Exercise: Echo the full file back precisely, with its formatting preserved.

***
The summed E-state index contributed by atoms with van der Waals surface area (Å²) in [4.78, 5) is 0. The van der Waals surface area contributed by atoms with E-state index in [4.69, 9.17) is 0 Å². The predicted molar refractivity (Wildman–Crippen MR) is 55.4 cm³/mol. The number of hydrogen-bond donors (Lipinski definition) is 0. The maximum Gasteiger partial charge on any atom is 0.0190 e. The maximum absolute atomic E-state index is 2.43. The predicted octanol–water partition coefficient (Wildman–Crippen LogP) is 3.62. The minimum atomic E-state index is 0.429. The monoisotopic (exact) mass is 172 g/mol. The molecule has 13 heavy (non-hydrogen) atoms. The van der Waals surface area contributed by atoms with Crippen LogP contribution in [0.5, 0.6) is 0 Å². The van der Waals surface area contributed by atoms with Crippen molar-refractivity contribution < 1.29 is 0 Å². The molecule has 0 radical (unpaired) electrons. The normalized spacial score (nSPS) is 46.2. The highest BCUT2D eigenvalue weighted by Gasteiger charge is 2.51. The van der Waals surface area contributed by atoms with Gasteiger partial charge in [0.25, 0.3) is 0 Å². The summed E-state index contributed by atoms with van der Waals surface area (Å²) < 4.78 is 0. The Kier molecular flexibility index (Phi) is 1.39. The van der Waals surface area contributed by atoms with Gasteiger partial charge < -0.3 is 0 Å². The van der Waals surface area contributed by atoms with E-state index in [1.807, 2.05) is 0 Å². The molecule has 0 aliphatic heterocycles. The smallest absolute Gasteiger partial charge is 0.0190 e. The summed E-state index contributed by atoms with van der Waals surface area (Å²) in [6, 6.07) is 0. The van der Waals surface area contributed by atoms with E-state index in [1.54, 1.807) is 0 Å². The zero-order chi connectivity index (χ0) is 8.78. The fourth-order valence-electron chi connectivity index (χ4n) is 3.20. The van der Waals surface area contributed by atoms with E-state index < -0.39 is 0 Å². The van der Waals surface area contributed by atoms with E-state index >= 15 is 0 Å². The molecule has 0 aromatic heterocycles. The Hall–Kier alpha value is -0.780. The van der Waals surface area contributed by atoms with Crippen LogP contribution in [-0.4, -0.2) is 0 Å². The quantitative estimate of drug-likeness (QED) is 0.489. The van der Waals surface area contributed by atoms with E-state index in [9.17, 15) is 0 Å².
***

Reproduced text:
The summed E-state index contributed by atoms with van der Waals surface area (Å²) in [4.78, 5) is 0. The van der Waals surface area contributed by atoms with E-state index in [4.69, 9.17) is 0 Å². The predicted molar refractivity (Wildman–Crippen MR) is 55.4 cm³/mol. The number of hydrogen-bond donors (Lipinski definition) is 0. The maximum Gasteiger partial charge on any atom is 0.0190 e. The maximum absolute atomic E-state index is 2.43. The predicted octanol–water partition coefficient (Wildman–Crippen LogP) is 3.62. The minimum atomic E-state index is 0.429. The monoisotopic (exact) mass is 172 g/mol. The molecule has 13 heavy (non-hydrogen) atoms. The van der Waals surface area contributed by atoms with Crippen LogP contribution in [0.5, 0.6) is 0 Å². The van der Waals surface area contributed by atoms with Crippen molar-refractivity contribution < 1.29 is 0 Å². The molecule has 0 radical (unpaired) electrons. The normalized spacial score (nSPS) is 46.2. The highest BCUT2D eigenvalue weighted by Gasteiger charge is 2.51. The van der Waals surface area contributed by atoms with Gasteiger partial charge in [0.25, 0.3) is 0 Å². The summed E-state index contributed by atoms with van der Waals surface area (Å²) < 4.78 is 0. The Kier molecular flexibility index (Phi) is 1.39. The van der Waals surface area contributed by atoms with Gasteiger partial charge < -0.3 is 0 Å². The van der Waals surface area contributed by atoms with E-state index in [1.807, 2.05) is 0 Å². The molecule has 0 aliphatic heterocycles. The smallest absolute Gasteiger partial charge is 0.0190 e. The summed E-state index contributed by atoms with van der Waals surface area (Å²) in [6, 6.07) is 0. The van der Waals surface area contributed by atoms with E-state index in [1.54, 1.807) is 0 Å². The zero-order chi connectivity index (χ0) is 8.78. The fourth-order valence-electron chi connectivity index (χ4n) is 3.20. The van der Waals surface area contributed by atoms with E-state index < -0.39 is 0 Å². The van der Waals surface area contributed by atoms with E-state index >= 15 is 0 Å². The molecule has 0 aromatic heterocycles. The Hall–Kier alpha value is -0.780. The van der Waals surface area contributed by atoms with Crippen LogP contribution in [-0.4, -0.2) is 0 Å². The quantitative estimate of drug-likeness (QED) is 0.489. The van der Waals surface area contributed by atoms with E-state index in [9.17, 15) is 0 Å².